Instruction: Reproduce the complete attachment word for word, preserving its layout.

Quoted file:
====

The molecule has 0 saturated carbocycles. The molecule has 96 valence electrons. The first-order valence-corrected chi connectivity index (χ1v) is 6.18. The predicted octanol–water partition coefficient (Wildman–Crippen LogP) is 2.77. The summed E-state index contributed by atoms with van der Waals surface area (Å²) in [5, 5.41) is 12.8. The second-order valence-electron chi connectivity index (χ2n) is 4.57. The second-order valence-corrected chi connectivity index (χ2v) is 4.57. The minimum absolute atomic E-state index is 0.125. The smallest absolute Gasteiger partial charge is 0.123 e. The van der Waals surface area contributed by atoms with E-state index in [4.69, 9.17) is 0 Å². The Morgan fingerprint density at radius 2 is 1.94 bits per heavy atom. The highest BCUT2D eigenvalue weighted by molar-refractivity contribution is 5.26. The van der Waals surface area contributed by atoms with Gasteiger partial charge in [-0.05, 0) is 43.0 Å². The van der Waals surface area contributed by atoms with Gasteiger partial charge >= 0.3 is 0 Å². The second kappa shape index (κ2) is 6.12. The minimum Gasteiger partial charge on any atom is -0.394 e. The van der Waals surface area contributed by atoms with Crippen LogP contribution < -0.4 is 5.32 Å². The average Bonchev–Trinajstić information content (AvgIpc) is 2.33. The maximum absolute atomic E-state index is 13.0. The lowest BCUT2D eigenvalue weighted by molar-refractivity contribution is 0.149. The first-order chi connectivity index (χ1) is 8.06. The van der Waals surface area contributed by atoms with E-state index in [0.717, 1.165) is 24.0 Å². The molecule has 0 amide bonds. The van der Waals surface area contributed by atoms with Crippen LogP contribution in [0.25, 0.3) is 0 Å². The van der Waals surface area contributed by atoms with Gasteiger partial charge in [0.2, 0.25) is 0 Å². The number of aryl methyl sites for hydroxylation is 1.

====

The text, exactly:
The molecule has 0 saturated carbocycles. The molecule has 96 valence electrons. The first-order valence-corrected chi connectivity index (χ1v) is 6.18. The predicted octanol–water partition coefficient (Wildman–Crippen LogP) is 2.77. The summed E-state index contributed by atoms with van der Waals surface area (Å²) in [5, 5.41) is 12.8. The second-order valence-electron chi connectivity index (χ2n) is 4.57. The second-order valence-corrected chi connectivity index (χ2v) is 4.57. The minimum absolute atomic E-state index is 0.125. The smallest absolute Gasteiger partial charge is 0.123 e. The van der Waals surface area contributed by atoms with E-state index in [4.69, 9.17) is 0 Å². The Morgan fingerprint density at radius 2 is 1.94 bits per heavy atom. The highest BCUT2D eigenvalue weighted by molar-refractivity contribution is 5.26. The van der Waals surface area contributed by atoms with Gasteiger partial charge in [-0.05, 0) is 43.0 Å². The van der Waals surface area contributed by atoms with Gasteiger partial charge >= 0.3 is 0 Å². The second kappa shape index (κ2) is 6.12. The minimum Gasteiger partial charge on any atom is -0.394 e. The van der Waals surface area contributed by atoms with Crippen LogP contribution < -0.4 is 5.32 Å². The average Bonchev–Trinajstić information content (AvgIpc) is 2.33. The maximum absolute atomic E-state index is 13.0. The lowest BCUT2D eigenvalue weighted by molar-refractivity contribution is 0.149. The first-order chi connectivity index (χ1) is 8.06. The van der Waals surface area contributed by atoms with E-state index in [0.717, 1.165) is 24.0 Å². The molecule has 0 amide bonds. The van der Waals surface area contributed by atoms with Crippen LogP contribution in [0.25, 0.3) is 0 Å². The van der Waals surface area contributed by atoms with Gasteiger partial charge in [0.2, 0.25) is 0 Å². The number of aryl methyl sites for hydroxylation is 1.